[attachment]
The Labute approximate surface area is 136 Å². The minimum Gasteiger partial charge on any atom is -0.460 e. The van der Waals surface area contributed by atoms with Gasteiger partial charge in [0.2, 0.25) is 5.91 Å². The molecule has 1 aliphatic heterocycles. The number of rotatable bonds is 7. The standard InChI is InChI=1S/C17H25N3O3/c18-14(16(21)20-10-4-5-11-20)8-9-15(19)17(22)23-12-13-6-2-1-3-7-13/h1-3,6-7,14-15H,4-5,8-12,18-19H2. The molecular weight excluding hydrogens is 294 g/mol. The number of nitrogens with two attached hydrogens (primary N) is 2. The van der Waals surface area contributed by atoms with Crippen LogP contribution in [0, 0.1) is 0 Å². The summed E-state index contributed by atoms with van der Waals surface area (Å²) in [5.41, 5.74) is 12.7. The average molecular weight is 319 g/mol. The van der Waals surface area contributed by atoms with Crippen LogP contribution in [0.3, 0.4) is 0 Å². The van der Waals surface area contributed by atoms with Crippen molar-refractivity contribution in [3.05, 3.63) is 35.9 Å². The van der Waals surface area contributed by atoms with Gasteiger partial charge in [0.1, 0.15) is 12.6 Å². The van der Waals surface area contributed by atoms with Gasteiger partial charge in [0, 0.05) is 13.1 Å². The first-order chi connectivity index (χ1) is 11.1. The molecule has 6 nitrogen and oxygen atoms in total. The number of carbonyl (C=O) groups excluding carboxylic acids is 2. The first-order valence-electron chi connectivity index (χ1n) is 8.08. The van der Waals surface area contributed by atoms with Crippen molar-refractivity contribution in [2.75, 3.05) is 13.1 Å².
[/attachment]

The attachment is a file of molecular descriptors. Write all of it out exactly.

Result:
The Labute approximate surface area is 136 Å². The minimum Gasteiger partial charge on any atom is -0.460 e. The van der Waals surface area contributed by atoms with Gasteiger partial charge in [0.2, 0.25) is 5.91 Å². The molecule has 1 aliphatic heterocycles. The number of rotatable bonds is 7. The standard InChI is InChI=1S/C17H25N3O3/c18-14(16(21)20-10-4-5-11-20)8-9-15(19)17(22)23-12-13-6-2-1-3-7-13/h1-3,6-7,14-15H,4-5,8-12,18-19H2. The molecular weight excluding hydrogens is 294 g/mol. The number of nitrogens with two attached hydrogens (primary N) is 2. The van der Waals surface area contributed by atoms with Crippen LogP contribution in [0, 0.1) is 0 Å². The summed E-state index contributed by atoms with van der Waals surface area (Å²) in [5.41, 5.74) is 12.7. The average molecular weight is 319 g/mol. The van der Waals surface area contributed by atoms with Crippen LogP contribution in [0.3, 0.4) is 0 Å². The van der Waals surface area contributed by atoms with Crippen molar-refractivity contribution in [3.05, 3.63) is 35.9 Å². The van der Waals surface area contributed by atoms with Gasteiger partial charge in [0.1, 0.15) is 12.6 Å². The van der Waals surface area contributed by atoms with Gasteiger partial charge in [0, 0.05) is 13.1 Å². The first-order chi connectivity index (χ1) is 11.1. The molecule has 6 nitrogen and oxygen atoms in total. The number of carbonyl (C=O) groups excluding carboxylic acids is 2. The first-order valence-electron chi connectivity index (χ1n) is 8.08. The van der Waals surface area contributed by atoms with Crippen molar-refractivity contribution in [2.75, 3.05) is 13.1 Å².